The current obesity epidemic is another market failure*.
Unhealthy processed foods are getting cheaper, and fruit and veg are getting more expensive.
Market failures need to be corrected.
In this case, it is perfectly obvious that Government should apply a tax on unhealthy processed foods, directing the funds raised to reduce the price of fresh fruit and veg.
This is a no brainer.
So what's the objection?
Some say this will make the preferred diets of poor people more expensive.
Er -yes. That is the point. And their veg grow less expensive.
It does present the obese poor person with a dilemma:
Either continue consuming at the present level, making poverty worse, or reduce the amount of processed food bought.
If they reduce the amount that they consume, the reduction will have a beneficial effect on their health. If they eliminate the processed foods totally, their health will improve even more.
The objector argument then moves on to say that it is not fair to poor people to take away their comfort food. Despite the fact that said comfort eating is making them miserable and ill.
At this point, we can marvel at the strange harmony between the arguments of an group of anarcho-socialist defenders of crap diets, and the arguments of a whole slick of PR consultants working for the processed foods companies.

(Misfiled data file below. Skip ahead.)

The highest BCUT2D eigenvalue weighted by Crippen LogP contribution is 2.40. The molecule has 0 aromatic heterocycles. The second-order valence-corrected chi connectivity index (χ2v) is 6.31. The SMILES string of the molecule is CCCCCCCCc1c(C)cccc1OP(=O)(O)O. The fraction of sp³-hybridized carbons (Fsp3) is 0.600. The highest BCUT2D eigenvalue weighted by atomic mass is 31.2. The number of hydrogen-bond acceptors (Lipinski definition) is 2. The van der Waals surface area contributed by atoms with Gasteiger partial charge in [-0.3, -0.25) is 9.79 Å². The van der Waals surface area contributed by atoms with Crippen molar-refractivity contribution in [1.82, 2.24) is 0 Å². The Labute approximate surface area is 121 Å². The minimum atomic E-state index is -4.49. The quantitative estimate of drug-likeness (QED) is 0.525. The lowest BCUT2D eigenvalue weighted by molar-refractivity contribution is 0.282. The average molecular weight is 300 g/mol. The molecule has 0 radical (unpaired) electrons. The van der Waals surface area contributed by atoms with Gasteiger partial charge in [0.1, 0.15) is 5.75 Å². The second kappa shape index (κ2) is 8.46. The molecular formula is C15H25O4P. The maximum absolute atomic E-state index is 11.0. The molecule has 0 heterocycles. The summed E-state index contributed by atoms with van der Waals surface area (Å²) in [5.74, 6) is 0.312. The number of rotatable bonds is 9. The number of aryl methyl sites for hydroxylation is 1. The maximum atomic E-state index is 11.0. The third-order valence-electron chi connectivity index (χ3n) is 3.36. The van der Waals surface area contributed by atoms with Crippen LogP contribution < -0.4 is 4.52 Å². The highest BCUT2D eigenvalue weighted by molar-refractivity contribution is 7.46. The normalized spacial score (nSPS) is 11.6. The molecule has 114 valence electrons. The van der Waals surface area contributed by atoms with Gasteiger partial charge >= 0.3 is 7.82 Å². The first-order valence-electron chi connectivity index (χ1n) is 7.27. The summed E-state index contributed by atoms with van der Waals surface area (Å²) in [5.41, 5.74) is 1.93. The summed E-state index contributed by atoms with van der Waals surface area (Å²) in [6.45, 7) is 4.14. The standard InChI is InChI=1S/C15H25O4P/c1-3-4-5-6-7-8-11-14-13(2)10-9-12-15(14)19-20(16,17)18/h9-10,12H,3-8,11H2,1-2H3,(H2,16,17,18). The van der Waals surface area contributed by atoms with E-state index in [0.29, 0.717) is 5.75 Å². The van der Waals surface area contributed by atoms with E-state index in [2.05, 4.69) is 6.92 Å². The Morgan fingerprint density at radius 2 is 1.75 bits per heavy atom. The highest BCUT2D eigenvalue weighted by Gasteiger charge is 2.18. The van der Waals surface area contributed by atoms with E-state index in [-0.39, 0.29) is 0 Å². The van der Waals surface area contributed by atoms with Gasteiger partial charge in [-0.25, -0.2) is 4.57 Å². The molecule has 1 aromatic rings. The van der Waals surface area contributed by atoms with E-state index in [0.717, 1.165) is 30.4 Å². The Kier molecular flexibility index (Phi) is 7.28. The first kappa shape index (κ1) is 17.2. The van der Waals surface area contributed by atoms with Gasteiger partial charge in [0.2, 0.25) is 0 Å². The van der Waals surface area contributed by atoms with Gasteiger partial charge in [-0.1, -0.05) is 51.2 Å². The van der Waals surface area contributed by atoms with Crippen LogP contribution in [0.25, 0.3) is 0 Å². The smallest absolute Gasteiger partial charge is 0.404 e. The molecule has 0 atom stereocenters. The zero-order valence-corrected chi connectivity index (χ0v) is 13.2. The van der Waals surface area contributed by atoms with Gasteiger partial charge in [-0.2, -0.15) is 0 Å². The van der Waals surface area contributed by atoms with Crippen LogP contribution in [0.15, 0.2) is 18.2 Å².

Clearly a tax should be applied as part of a pincer movement against obesity, the other line of treatment aimed at getting people out of their cars and into walking and cycling.
The precise level of tax can be adjusted, to discover, the optimum.
Apply it to sugar and fat, and any other identifiable ingredient. Emulsifiers and preservatives. Start low and crank it up as necessary.
This is official Green Party policy. Unhealthy food tax, linked to fruit and veg, in our Manifesto.
Let's see if anyone wants to come and argue against this tax or levy, either from a socialist position or from a free market position. If not, let's press it on Government, as a cure for the obesity epidemic.
*along with homelessness and empty properties, and unemployment in the presence of so much good work crying out to be done.
See also: Sugar Tax Yes or no?
Debate with a libertarian
Lansley food policy